DALLAS — Landry Jones walked triumphant across the Cotton Bowl turf, his hand raised in thanks to the celebrating crimson-and-cream throng.
Then, he flashed the down horns.
Flashed a big grin, too.
The Sooner quarterback deserved to bask in the glow of Red River revelry. On an afternoon defined by Texas missteps, this was an outcome determined by Jones and the Oklahoma offense. They took advantage of opportunities. They made the most of chances.
OU 28, Texas 20.
"It just feels good to get out of here with a win," Jones said. "Proud of the team. Proud of the way we played."
He should be proud of the way he played, too.
Jones was 24 of 39 for 236 yards, but more importantly, he had two touchdowns and no interceptions. He didn't make bad decisions. He didn't commit costly errors.
His completion percentage and his passing yards weren't that much different than a year ago when he was called into duty after Sam Bradford re-injured his shoulder. Jones was 24 of 43 for 250 yards that day, but he threw a pair of interceptions. The second one killed any hope of a Sooner comeback.
Saturday, there were no such missteps.
"He was real solid," Sooner receiver Dejuan Miller said. "He showed a lot of poise, really didn't seem to get rattled. When the protection broke down, he didn't break down."
Jones was at his best early in the game when the Sooners went with their up-tempo offense.
Actually, saying it was up tempo doesn't do it justice. The Sooners played at a pace not seen since Bradford's Heisman Trophy season.
"We got after it today," Sooner tackle Eric Mensik said. "I guess it being Texas ... kind of pushed us into fast forward."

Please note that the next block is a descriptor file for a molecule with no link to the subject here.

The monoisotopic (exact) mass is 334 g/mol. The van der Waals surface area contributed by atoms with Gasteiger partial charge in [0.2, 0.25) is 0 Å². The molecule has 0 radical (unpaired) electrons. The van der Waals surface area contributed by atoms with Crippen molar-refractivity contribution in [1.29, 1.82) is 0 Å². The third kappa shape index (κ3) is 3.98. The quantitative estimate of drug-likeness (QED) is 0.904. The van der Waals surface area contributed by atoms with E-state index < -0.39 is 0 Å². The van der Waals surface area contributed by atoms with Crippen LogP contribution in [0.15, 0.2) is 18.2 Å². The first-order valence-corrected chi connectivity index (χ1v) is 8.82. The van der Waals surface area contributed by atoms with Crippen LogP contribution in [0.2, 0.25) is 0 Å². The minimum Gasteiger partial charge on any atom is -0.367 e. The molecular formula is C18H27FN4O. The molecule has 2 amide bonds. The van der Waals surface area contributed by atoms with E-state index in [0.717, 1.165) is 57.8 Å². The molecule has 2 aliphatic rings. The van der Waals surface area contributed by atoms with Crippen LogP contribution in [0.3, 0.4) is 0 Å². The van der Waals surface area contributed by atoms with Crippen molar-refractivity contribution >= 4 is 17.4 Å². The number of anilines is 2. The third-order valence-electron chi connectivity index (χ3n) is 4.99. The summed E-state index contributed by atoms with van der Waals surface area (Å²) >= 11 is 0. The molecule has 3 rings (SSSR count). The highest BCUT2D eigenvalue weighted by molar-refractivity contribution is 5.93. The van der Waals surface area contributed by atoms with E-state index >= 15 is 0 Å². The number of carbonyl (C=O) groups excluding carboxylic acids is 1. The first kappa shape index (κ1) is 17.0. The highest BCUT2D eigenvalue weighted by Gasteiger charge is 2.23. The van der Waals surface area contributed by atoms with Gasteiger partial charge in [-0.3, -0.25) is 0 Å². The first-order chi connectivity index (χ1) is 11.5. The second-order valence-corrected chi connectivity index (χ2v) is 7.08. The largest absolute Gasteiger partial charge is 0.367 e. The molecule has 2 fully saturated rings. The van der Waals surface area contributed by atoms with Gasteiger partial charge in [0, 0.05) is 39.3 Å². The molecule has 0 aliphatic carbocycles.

OU opened the game with an 83-yard, 13-play touchdown drive took only 4 minutes, 14 seconds.
After a Longhorn punt, the Sooners scored again on a 75-yard, 11-play drive in 3 minutes, 19 seconds.
There were times on both of those drives when the Longhorns simply weren't ready when the ball was snapped. Defenders were looking to the sideline or getting into position.
"They caught us on a few things, caught us on a few third downs," Texas coach Mack Brown said. "Felt like it gassed us a little bit."
Defensive end Sam Acho said, "They got us early with a couple of the tempo plays. Once we got lined up, we stopped them."
But the damage had already been done.
The Sooners quickly built a 14-0 lead, and even though the game was all but equal from that point on, the Longhorns were in a hole that they couldn't completely escape.
Credit the up-tempo offense for that.
And credit Jones for that tempo.
"He's all of it," Sooner receiver Kenny Stills said. "He's got to make sure all of us are set. For him to be able to think and read the defenses ... it's big for us."
Jones isn't the unsure reserve that he was when the Sooners last strolled the midway. His decisions are better. So are his throws.
Now, Jones isn't perfect.
He wasn't Saturday. He had a late fourth-quarter fumble that nearly derailed the Sooners.
Coming out a timeout, Jones got the play on the sideline, but he was confused about the signal.
"When I took the snap, I went the wrong way," he said. "From the beginning, it was messed up."
Jones rolled out to his right, trying to get back into the play. Instead, Longhorn linebacker Emmanuel Acho chased him, nailed him and stripped the ball.
As Jones lay on the ground watching the ball and the game wobble away, he swatted at the pigskin. He didn't get much of it, but he got enough.
It trickled out of bounds just as a Texas defender pounced.
"He gave everybody here and back in Norman a heart attack," Miller said.
Jones said, "It was pretty lucky on our part to get it out of bounds."
Lucky, yes, but savvy, too. Poking at the ball was a heady play. A veteran play.
Jones may never join the esteemed company of Bradford and White and Mildren and other great OU quarterbacks who've come before him. But he continues to improve. He hasn't topped out just yet.
Saturday was evidence of that.
"He just keeps settling in," Mensik said.
Jones looked content after the game as he walked up the storied ramp at Cotton Bowl. Content with where he has led this team. Content with where he may yet take it.